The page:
The future starts early. It’s time to invest in children’s well-being

We know that early childhood interventions have a high return on investment and long-term societal advantages. Why then do we not prioritise early childhood interventions? Here we look at the policy landscape for action: where we are now and where this year of changing European political priorities will take us.

Co-authors: Reka Tunyogi (Eurochild) and Dorota Sienkiewicz (EuroHealthNet)

Amidst ongoing EU-level policy debates on the Future of Europe, sustainability, productivity, and growth, the health and well-being of children – and their right to participate in those developments – are sometimes missed. High-level political decisions are made without taking a closer look at what matters to children living in Europe. The call could not be clearer:

  • The Children’s Declaration adopted on 7 May, and drafted by children, calls on EU leaders to enable and encourage the involvement of children in decision-making from local, national, to EU levels. [i]
  • 70% of Europeans want the EU take more action in the field of health and social security[ii], and for the vast majority of them good health (98%) and quality education (93%) are essential for getting ahead in life[iii].
  • A joint survey launched by Eurochild and UNICEF in June 2018 shows that children and young people across Europe are most worried about not finding a job when they get older. With 43.6% youth unemployment rate in Greece and 38.6% in Spain, concerns are visible among children as young as 10 years old in many European countries. Furthermore, 74% of respondents said that schools are not preparing them well enough for the next stages of their lives.[iv]

Despite steady improvements in last decades, the state of children’s health and well-being in the EU is far from perfect. About a quarter of the EU’s child population lives in poverty and social exclusion, resulting in unequal access to resources and opportunities for a healthy and happy childhood, good quality education, and subsequent employment performance in later life. Social mobility in European societies is uneven and not improving, thus disadvantage is often passed from one generation to the next.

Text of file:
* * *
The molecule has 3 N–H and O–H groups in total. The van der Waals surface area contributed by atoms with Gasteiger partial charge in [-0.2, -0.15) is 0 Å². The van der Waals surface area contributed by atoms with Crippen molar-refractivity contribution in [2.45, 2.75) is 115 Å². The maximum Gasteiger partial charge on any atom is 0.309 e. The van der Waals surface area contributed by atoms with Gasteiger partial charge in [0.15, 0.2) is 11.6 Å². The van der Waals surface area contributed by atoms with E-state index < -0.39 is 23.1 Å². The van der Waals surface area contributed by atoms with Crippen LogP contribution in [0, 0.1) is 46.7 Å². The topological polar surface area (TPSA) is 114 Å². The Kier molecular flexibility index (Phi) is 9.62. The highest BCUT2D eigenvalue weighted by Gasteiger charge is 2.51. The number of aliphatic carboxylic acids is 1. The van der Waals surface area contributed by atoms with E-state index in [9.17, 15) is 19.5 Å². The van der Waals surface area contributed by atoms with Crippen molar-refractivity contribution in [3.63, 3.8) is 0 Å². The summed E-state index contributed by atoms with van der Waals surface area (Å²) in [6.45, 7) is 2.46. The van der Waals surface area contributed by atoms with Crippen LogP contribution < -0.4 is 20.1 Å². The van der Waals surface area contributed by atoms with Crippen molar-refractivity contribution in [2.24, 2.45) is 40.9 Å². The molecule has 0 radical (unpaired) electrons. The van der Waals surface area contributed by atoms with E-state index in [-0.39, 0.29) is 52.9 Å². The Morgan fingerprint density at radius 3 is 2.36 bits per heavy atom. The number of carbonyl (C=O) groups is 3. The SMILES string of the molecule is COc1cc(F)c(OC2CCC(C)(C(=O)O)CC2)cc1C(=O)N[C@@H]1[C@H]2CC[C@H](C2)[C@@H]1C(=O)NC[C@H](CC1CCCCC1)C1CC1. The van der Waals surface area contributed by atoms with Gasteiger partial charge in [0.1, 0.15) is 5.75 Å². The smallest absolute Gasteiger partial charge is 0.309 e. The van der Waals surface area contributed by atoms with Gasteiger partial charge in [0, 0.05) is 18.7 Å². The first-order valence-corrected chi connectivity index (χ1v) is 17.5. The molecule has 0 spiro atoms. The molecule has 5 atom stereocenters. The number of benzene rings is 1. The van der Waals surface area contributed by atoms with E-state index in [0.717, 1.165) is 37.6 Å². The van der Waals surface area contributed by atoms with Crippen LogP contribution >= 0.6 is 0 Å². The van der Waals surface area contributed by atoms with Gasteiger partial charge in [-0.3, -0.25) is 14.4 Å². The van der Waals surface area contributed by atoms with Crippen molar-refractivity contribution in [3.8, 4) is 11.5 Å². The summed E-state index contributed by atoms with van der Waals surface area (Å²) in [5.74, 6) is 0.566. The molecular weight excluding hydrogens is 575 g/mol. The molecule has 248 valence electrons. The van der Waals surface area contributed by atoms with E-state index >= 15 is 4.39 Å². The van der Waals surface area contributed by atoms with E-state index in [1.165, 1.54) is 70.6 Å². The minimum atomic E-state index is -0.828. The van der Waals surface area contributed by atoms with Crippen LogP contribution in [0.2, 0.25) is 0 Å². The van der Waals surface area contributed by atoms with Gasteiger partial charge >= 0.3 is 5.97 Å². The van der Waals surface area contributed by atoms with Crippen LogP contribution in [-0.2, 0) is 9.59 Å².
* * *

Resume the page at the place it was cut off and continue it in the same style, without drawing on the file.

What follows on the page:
In an ‘average OECD country’, it could take five generations for children of poor families to exit poverty.

Data collected at EU level does not yet measure children’s subjective well-being, although there are indicators reflecting their socio-economic situation and some health outcomes. In this regard, a welcome move is a launch of EU-funded project (EuroCohort[vi] ), the first Europe-wide longitudinal child well-being study. A recently developed child specific material deprivation indicator is now able to monitor children’s lack of access to goods that matter for their social inclusion.[vii] The EU data also reflects a steep socio-economic gradient – while a total number of children with unmet need for medical care is below 2%, the poor-rich divide is striking: almost 29% poor children in Belgium, more than 15% in Ireland and almost 12% in Romania report problems in children’s access to medical care.[viii]

Photo by Anna Samoylova

Inequality in society can be best addressed in childhood. There is an intrinsic link between individuals’ circumstances and the well-being of society.  We know that investing in early years as first best window of opportunity to lay foundations for good human and societal development.  High-quality, birth-to-five early childhood interventions such as family support, education and care provide a higher rate (13% more) of return on investment (ROI) than the later ones.[ix] There is a need for public policies to support social investment taking such a life-cycle approach. [x]